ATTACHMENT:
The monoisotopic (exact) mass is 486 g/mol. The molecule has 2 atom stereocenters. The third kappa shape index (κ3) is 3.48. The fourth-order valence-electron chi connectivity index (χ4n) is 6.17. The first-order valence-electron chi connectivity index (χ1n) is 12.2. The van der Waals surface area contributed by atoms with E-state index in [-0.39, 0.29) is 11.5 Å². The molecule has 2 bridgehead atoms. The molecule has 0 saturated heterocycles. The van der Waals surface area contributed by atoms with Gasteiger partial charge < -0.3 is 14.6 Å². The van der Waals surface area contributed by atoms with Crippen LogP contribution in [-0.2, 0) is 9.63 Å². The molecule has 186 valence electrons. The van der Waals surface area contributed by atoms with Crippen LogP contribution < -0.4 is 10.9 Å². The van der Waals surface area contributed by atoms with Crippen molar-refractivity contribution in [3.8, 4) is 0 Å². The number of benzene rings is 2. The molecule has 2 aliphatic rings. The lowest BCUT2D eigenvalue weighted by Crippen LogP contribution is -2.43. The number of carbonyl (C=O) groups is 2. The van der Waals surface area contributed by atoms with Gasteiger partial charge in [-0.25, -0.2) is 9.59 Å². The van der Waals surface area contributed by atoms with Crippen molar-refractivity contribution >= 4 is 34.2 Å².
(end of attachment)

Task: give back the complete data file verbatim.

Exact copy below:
The monoisotopic (exact) mass is 486 g/mol. The molecule has 2 atom stereocenters. The third kappa shape index (κ3) is 3.48. The fourth-order valence-electron chi connectivity index (χ4n) is 6.17. The first-order valence-electron chi connectivity index (χ1n) is 12.2. The van der Waals surface area contributed by atoms with E-state index in [-0.39, 0.29) is 11.5 Å². The molecule has 2 bridgehead atoms. The molecule has 0 saturated heterocycles. The van der Waals surface area contributed by atoms with Gasteiger partial charge < -0.3 is 14.6 Å². The van der Waals surface area contributed by atoms with Crippen LogP contribution in [-0.2, 0) is 9.63 Å². The molecule has 186 valence electrons. The van der Waals surface area contributed by atoms with Crippen LogP contribution < -0.4 is 10.9 Å². The van der Waals surface area contributed by atoms with Crippen molar-refractivity contribution in [3.8, 4) is 0 Å². The number of benzene rings is 2. The molecule has 2 aliphatic rings. The lowest BCUT2D eigenvalue weighted by Crippen LogP contribution is -2.43. The number of carbonyl (C=O) groups is 2. The van der Waals surface area contributed by atoms with Gasteiger partial charge in [-0.25, -0.2) is 9.59 Å². The van der Waals surface area contributed by atoms with Crippen molar-refractivity contribution >= 4 is 34.2 Å².